So far, we have cultured cells from 35 species of marine mammals out of about 130 worldwide. We have 900 individual animals in culture. In fact, the University of Louisville has the world’s largest collection of marine mammal cell lines in our freezers.

The Deepwater Horizon oil spill in the Gulf of Mexico in 2010 led us to go out to sea to sample whales directly.

A group we work with, Ocean Alliance, had developed a technique to biopsy whales with a crossbow. This allows us to obtain a pen cap-sized sample of the whale’s skin and blubber without interrupting its activity. Now we go out every year and collect as many species as we can find.

UofL News: Why is your new scholarship under the RIVER program a special opportunity?

Wise: The reason this is such an exceptional grant is one, you have eight years of a lot of money. On top of that, the program requires half of your time to be spent on this research question, so you have a portion of your time that is spent working on the ideas. And because the grant funds a scientist’s vision, not a specific project, you have the freedom to change your mind and go in different directions.

It is a very prestigious honor to receive this award.

UofL News: What other research are you working on?

Wise: Whales get a lot of attention, but we also sample sea turtles and alligators. It’s the same approach, but additional species that are long-lived and exposed. They are also sentinels of climate change. As they are cold-blooded animals, they will be the first affected.

We also look at how space travel and chrome interact. We did experiments with NASA where we flew samples on the “vomit comet” [parabolic flights creating brief periods of weightlessness] and we found that altering gravity significantly increases the negative impacts of chromium. We hope to get on the space station and see if the chrome is going to cause a problem there. More and more people are going into space, so it’s a concern.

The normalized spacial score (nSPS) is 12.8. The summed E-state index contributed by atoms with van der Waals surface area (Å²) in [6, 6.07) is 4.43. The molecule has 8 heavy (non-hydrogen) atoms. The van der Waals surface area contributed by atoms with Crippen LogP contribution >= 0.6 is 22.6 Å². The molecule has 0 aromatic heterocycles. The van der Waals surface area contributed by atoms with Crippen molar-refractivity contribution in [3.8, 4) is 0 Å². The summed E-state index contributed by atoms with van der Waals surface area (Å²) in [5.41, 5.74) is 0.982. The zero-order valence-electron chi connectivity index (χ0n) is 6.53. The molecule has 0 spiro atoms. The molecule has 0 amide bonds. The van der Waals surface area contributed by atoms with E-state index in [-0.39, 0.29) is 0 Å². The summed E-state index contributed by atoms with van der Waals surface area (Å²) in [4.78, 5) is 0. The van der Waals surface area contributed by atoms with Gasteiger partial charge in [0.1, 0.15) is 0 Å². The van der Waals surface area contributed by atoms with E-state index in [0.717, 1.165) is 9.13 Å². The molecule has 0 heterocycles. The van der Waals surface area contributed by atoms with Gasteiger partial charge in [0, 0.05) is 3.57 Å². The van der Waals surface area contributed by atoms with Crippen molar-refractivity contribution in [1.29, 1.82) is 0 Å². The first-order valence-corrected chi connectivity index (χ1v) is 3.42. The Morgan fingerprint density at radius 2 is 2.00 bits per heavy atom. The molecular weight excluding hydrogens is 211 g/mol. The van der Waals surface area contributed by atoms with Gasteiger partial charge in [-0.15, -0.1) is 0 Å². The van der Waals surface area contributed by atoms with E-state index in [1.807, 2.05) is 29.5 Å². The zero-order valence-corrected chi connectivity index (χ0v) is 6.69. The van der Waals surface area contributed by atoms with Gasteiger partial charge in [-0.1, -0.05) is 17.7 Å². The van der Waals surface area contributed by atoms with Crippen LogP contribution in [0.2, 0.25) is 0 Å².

UofL News: Do you have a favorite place to contemplate the problems you are trying to solve?

John Pierce Wise father on the ocean
John Pierce Wise father on the ocean

Wise: My favorite place to gaze is at sea on a boat with the whales. There are times in research when we are not actively sampling for one reason or another. During this time – the best time is sunset, the whales are blowing and breathing – I always make it a point to stop the boat, turn everything off and have everyone listen and think about things with this background . It just reminds people of the importance of the work we do and how complex the world is.

You may be too focused on work. Always remember where you are because you won’t be doing this forever. Let it be special.